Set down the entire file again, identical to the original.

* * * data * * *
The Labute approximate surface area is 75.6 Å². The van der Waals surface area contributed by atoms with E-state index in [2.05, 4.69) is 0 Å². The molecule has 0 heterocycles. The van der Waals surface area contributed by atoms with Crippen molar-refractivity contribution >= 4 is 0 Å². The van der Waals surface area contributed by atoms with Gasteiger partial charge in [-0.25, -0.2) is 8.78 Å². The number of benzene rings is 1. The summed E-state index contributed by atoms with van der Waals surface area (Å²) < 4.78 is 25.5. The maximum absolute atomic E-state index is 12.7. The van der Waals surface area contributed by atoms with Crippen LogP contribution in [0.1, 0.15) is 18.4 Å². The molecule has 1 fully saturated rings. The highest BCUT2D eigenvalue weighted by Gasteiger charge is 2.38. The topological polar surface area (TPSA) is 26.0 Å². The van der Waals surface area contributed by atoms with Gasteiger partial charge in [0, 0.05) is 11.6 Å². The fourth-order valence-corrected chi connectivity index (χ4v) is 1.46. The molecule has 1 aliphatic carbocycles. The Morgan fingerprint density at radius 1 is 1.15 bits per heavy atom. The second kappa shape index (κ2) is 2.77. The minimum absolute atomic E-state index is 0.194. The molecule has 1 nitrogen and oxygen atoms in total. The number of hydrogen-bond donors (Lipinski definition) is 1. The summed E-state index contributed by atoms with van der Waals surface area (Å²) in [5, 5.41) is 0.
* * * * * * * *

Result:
The Labute approximate surface area is 75.6 Å². The van der Waals surface area contributed by atoms with E-state index in [2.05, 4.69) is 0 Å². The molecule has 0 heterocycles. The van der Waals surface area contributed by atoms with Crippen molar-refractivity contribution >= 4 is 0 Å². The van der Waals surface area contributed by atoms with Gasteiger partial charge in [-0.25, -0.2) is 8.78 Å². The number of benzene rings is 1. The summed E-state index contributed by atoms with van der Waals surface area (Å²) < 4.78 is 25.5. The maximum absolute atomic E-state index is 12.7. The van der Waals surface area contributed by atoms with Crippen LogP contribution in [0.1, 0.15) is 18.4 Å². The molecule has 1 fully saturated rings. The highest BCUT2D eigenvalue weighted by Gasteiger charge is 2.38. The topological polar surface area (TPSA) is 26.0 Å². The van der Waals surface area contributed by atoms with Gasteiger partial charge in [0, 0.05) is 11.6 Å². The fourth-order valence-corrected chi connectivity index (χ4v) is 1.46. The molecule has 1 aliphatic carbocycles. The Morgan fingerprint density at radius 1 is 1.15 bits per heavy atom. The second kappa shape index (κ2) is 2.77. The minimum absolute atomic E-state index is 0.194. The molecule has 1 nitrogen and oxygen atoms in total. The number of hydrogen-bond donors (Lipinski definition) is 1. The summed E-state index contributed by atoms with van der Waals surface area (Å²) in [5, 5.41) is 0.